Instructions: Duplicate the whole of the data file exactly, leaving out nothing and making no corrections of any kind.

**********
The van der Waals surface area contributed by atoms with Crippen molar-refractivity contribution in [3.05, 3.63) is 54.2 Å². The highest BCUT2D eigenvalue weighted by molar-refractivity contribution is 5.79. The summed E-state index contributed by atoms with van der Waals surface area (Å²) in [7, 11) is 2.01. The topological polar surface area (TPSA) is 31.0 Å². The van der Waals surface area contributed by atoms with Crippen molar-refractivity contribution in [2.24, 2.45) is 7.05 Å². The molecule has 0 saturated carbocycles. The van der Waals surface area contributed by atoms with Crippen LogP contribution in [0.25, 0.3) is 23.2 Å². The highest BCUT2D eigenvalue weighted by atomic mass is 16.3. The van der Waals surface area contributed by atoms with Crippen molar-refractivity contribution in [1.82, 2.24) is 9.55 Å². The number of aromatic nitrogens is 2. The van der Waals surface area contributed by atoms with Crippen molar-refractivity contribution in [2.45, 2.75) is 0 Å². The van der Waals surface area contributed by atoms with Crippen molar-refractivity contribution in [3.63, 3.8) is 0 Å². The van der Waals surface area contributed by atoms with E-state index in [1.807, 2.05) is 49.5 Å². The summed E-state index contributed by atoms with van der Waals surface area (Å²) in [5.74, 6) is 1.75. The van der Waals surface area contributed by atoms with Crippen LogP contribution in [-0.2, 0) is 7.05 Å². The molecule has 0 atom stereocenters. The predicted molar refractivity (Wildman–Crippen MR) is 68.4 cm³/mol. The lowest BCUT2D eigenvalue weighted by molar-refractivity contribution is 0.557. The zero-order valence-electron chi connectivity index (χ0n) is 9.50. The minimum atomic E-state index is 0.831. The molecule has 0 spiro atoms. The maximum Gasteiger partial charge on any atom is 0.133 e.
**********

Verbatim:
The van der Waals surface area contributed by atoms with Crippen molar-refractivity contribution in [3.05, 3.63) is 54.2 Å². The highest BCUT2D eigenvalue weighted by molar-refractivity contribution is 5.79. The summed E-state index contributed by atoms with van der Waals surface area (Å²) in [7, 11) is 2.01. The topological polar surface area (TPSA) is 31.0 Å². The van der Waals surface area contributed by atoms with Crippen molar-refractivity contribution in [2.24, 2.45) is 7.05 Å². The molecule has 0 saturated carbocycles. The van der Waals surface area contributed by atoms with Crippen LogP contribution in [0.25, 0.3) is 23.2 Å². The highest BCUT2D eigenvalue weighted by atomic mass is 16.3. The van der Waals surface area contributed by atoms with Crippen molar-refractivity contribution in [1.82, 2.24) is 9.55 Å². The number of aromatic nitrogens is 2. The van der Waals surface area contributed by atoms with Crippen molar-refractivity contribution in [2.45, 2.75) is 0 Å². The van der Waals surface area contributed by atoms with Crippen molar-refractivity contribution in [3.63, 3.8) is 0 Å². The van der Waals surface area contributed by atoms with E-state index in [1.807, 2.05) is 49.5 Å². The summed E-state index contributed by atoms with van der Waals surface area (Å²) in [5.74, 6) is 1.75. The van der Waals surface area contributed by atoms with Crippen LogP contribution in [-0.2, 0) is 7.05 Å². The molecule has 0 atom stereocenters. The predicted molar refractivity (Wildman–Crippen MR) is 68.4 cm³/mol. The lowest BCUT2D eigenvalue weighted by molar-refractivity contribution is 0.557. The zero-order valence-electron chi connectivity index (χ0n) is 9.50. The minimum atomic E-state index is 0.831. The molecule has 0 spiro atoms. The maximum Gasteiger partial charge on any atom is 0.133 e.